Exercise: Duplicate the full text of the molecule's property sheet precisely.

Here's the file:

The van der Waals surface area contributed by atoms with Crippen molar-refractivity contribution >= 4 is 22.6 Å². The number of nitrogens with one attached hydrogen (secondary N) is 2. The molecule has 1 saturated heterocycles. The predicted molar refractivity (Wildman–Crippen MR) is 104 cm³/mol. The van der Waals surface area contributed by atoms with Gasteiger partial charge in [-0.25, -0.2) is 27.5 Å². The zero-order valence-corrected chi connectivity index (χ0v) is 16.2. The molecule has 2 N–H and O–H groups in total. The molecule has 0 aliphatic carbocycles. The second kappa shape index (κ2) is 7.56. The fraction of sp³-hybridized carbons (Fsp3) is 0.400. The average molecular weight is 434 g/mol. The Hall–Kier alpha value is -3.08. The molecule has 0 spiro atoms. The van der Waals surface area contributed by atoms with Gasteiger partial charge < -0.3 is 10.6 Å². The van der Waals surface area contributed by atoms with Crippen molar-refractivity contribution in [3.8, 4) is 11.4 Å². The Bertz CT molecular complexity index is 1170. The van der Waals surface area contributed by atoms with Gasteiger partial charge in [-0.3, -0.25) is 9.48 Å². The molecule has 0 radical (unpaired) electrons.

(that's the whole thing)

The van der Waals surface area contributed by atoms with Crippen molar-refractivity contribution >= 4 is 22.6 Å². The number of nitrogens with one attached hydrogen (secondary N) is 2. The molecule has 1 saturated heterocycles. The predicted molar refractivity (Wildman–Crippen MR) is 104 cm³/mol. The van der Waals surface area contributed by atoms with Gasteiger partial charge in [-0.25, -0.2) is 27.5 Å². The zero-order valence-corrected chi connectivity index (χ0v) is 16.2. The molecule has 2 N–H and O–H groups in total. The molecule has 0 aliphatic carbocycles. The second kappa shape index (κ2) is 7.56. The fraction of sp³-hybridized carbons (Fsp3) is 0.400. The average molecular weight is 434 g/mol. The Hall–Kier alpha value is -3.08. The molecule has 0 spiro atoms. The van der Waals surface area contributed by atoms with Gasteiger partial charge < -0.3 is 10.6 Å². The van der Waals surface area contributed by atoms with Crippen molar-refractivity contribution in [3.8, 4) is 11.4 Å². The Bertz CT molecular complexity index is 1170. The van der Waals surface area contributed by atoms with Gasteiger partial charge in [-0.3, -0.25) is 9.48 Å². The molecule has 0 radical (unpaired) electrons.